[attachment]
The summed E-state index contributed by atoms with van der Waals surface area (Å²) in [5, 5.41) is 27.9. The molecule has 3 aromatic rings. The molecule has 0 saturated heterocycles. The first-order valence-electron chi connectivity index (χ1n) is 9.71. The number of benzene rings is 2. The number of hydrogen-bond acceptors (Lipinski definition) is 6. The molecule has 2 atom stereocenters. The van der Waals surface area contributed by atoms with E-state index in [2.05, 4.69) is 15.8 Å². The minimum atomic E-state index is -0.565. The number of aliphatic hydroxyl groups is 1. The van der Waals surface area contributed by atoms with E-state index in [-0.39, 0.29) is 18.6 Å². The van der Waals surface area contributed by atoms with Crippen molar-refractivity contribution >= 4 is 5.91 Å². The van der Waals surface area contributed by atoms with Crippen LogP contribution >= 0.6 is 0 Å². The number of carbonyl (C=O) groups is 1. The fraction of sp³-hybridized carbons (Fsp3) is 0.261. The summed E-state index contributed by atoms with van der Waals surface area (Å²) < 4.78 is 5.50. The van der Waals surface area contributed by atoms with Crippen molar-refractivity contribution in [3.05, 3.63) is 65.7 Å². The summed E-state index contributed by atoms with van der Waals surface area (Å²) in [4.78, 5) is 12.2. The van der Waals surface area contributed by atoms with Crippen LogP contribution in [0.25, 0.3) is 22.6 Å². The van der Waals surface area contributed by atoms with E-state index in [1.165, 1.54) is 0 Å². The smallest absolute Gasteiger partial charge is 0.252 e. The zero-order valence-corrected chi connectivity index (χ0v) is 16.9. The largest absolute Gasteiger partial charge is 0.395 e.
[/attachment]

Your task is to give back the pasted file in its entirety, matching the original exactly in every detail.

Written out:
The summed E-state index contributed by atoms with van der Waals surface area (Å²) in [5, 5.41) is 27.9. The molecule has 3 aromatic rings. The molecule has 0 saturated heterocycles. The first-order valence-electron chi connectivity index (χ1n) is 9.71. The number of benzene rings is 2. The number of hydrogen-bond acceptors (Lipinski definition) is 6. The molecule has 2 atom stereocenters. The van der Waals surface area contributed by atoms with E-state index in [2.05, 4.69) is 15.8 Å². The minimum atomic E-state index is -0.565. The number of aliphatic hydroxyl groups is 1. The van der Waals surface area contributed by atoms with E-state index in [-0.39, 0.29) is 18.6 Å². The van der Waals surface area contributed by atoms with Crippen molar-refractivity contribution >= 4 is 5.91 Å². The van der Waals surface area contributed by atoms with Crippen LogP contribution >= 0.6 is 0 Å². The number of carbonyl (C=O) groups is 1. The fraction of sp³-hybridized carbons (Fsp3) is 0.261. The summed E-state index contributed by atoms with van der Waals surface area (Å²) < 4.78 is 5.50. The van der Waals surface area contributed by atoms with Crippen molar-refractivity contribution in [3.05, 3.63) is 65.7 Å². The summed E-state index contributed by atoms with van der Waals surface area (Å²) in [4.78, 5) is 12.2. The van der Waals surface area contributed by atoms with Crippen LogP contribution in [0.25, 0.3) is 22.6 Å². The van der Waals surface area contributed by atoms with E-state index in [1.165, 1.54) is 0 Å². The smallest absolute Gasteiger partial charge is 0.252 e. The zero-order valence-corrected chi connectivity index (χ0v) is 16.9. The largest absolute Gasteiger partial charge is 0.395 e.